Regardless of the weather or the distance, Paul Wilson will make sure low-income students in his neighbourhood arrive at their college classes on time.
A retired enginner, 76-year-old Wilson has been _1_ free rides to college students for the past eight years. Since he first started _2_ his car to the young people, Wilson has _3_ an astonishing 64,000 miles, and has had countless pleasant and often humorous _4_ with the students he transports to and from school. The students who he's _5_ have gone on to become physicians, teachers and ngineers, but what they've also got out of their time in school is finding a role model and a friend in Wilson. Some students _6_ call him "Grandpa".
Tina Stern _7_ rides from Wilson for all her four years in college, and the trips meant much more to her than just free _8_ . "It's not just a ride; you're not just sitting there in _9_ silence or with your headphones on," Stern said. "He asks you questions and actually _10_ the answers, so the next time you ride with him, he'll _11_ those things."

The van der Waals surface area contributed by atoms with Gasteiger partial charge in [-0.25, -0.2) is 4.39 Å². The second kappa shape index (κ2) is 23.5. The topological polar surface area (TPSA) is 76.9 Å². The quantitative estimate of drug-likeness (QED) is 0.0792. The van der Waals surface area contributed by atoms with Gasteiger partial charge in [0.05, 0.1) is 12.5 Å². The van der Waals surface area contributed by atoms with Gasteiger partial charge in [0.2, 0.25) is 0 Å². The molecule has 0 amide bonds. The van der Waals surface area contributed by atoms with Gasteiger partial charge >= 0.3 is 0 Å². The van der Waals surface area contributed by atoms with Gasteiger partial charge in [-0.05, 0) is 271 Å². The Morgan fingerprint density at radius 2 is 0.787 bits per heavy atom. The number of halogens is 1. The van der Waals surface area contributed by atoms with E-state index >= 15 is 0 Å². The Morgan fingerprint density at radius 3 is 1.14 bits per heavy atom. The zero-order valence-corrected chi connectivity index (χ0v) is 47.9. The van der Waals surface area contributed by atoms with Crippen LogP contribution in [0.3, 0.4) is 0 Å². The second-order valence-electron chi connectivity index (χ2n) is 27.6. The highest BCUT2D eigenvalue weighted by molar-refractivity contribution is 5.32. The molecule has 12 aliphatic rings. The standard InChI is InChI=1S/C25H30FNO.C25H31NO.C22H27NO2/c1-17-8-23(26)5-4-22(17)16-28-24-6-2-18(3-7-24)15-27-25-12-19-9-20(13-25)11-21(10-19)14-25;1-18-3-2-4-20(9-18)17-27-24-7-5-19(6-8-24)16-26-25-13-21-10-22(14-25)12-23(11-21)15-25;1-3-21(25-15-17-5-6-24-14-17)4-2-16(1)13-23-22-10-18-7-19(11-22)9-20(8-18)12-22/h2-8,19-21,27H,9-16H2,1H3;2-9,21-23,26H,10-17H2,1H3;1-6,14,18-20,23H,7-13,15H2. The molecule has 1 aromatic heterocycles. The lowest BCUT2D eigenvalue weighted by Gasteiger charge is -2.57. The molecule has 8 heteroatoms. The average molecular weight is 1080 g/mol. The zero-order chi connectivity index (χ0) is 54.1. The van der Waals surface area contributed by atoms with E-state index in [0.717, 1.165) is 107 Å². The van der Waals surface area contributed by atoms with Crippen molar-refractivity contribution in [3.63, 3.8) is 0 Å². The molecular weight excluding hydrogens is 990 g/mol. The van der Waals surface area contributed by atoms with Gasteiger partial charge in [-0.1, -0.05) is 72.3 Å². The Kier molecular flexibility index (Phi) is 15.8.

Wilson first worked as a driver through a student-support programme of the non-profit organisation, On Point for College. Although the _12_ asks the members only to drive students to and from their classes, Wilson often goes _13_ to ensure the welfare and safety of the students. If they have problems with registration, Wilson is there to _14_ them. If they run out of certain daily necessities, Wilson will drive to the nearest store and purchase what's needed. If a student gets hungry on the long drives to and from school, Wilson never _15_ to buy them a meal.
For many students, Wilson's help is not only appreciated, it's also entirely _16_ for them to be able to complete their college education. Some students don't have a reliable car, while others have to _17_ vehicles with parents who work six days a week. For them, riding with Wilson has _18_ them to complete their education — but according to Wilson, he benefits just as much from the _19_ . "I just love driving, and I love these kids," Wilson said. "It's such a(n) _20_ to be a part of these kids' lives, even just for a few hours, geting to know them and hearing their stories."